IVF babies grown from frozen embryos are more likely to be oversized, say researchers.
A study has shown frozen embryos produce bigger babies
IVF babies born from frozen embryos are more likely to be oversized, compared to those born from "fresh" embryos or conceived naturally, research has shown.
Researchers from the University of Copenhagen who led the study believe the freezing and thawing process may cause genetic changes that encourage bigger babies.
The Danish study compared 910 babies born from embryos that had been frozen, stored and thawed with 9,603 babies born after fresh embryo transfer and 4,656 naturally conceived little ones.
The proportion of large-for-gestational-age babies was 16.9% for the frozen embryo group, compared with 10.3% for the fresh transfer group and 11.4% for naturally conceived babies.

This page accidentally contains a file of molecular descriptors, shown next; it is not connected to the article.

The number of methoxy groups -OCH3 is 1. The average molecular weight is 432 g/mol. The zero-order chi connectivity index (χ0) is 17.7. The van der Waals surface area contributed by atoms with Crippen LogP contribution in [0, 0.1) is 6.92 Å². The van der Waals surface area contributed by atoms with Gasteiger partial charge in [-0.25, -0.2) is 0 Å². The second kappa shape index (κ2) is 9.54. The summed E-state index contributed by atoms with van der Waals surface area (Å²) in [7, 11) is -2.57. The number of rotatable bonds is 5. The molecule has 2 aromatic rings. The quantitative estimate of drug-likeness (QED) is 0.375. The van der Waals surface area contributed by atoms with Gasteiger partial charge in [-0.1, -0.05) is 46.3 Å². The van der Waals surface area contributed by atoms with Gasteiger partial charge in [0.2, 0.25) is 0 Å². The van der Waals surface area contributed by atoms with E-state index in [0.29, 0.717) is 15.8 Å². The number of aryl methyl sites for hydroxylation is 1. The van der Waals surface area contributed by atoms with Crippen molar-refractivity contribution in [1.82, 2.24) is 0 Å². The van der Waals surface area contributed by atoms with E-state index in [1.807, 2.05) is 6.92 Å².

The average newborn weighs 7lbs 8oz, while babies who tip the scales at 9lbs 15oz or more are considered much larger than average, or macrosomic.
High birth weight babies are more likely to be delivered by Caesarean section or need other kinds of intervention that may lead to complications, while a vaginal delivery can mean an increased risk of tearing for mum.
The same study also found the use of frozen embryos greatly reduced the risk of having a baby that is too small. Just 9.2% of frozen embryo babies were small-for-gestational age compared with 14.8% of 'fresh' IVF babies and 11.3% of naturally conceived newborns.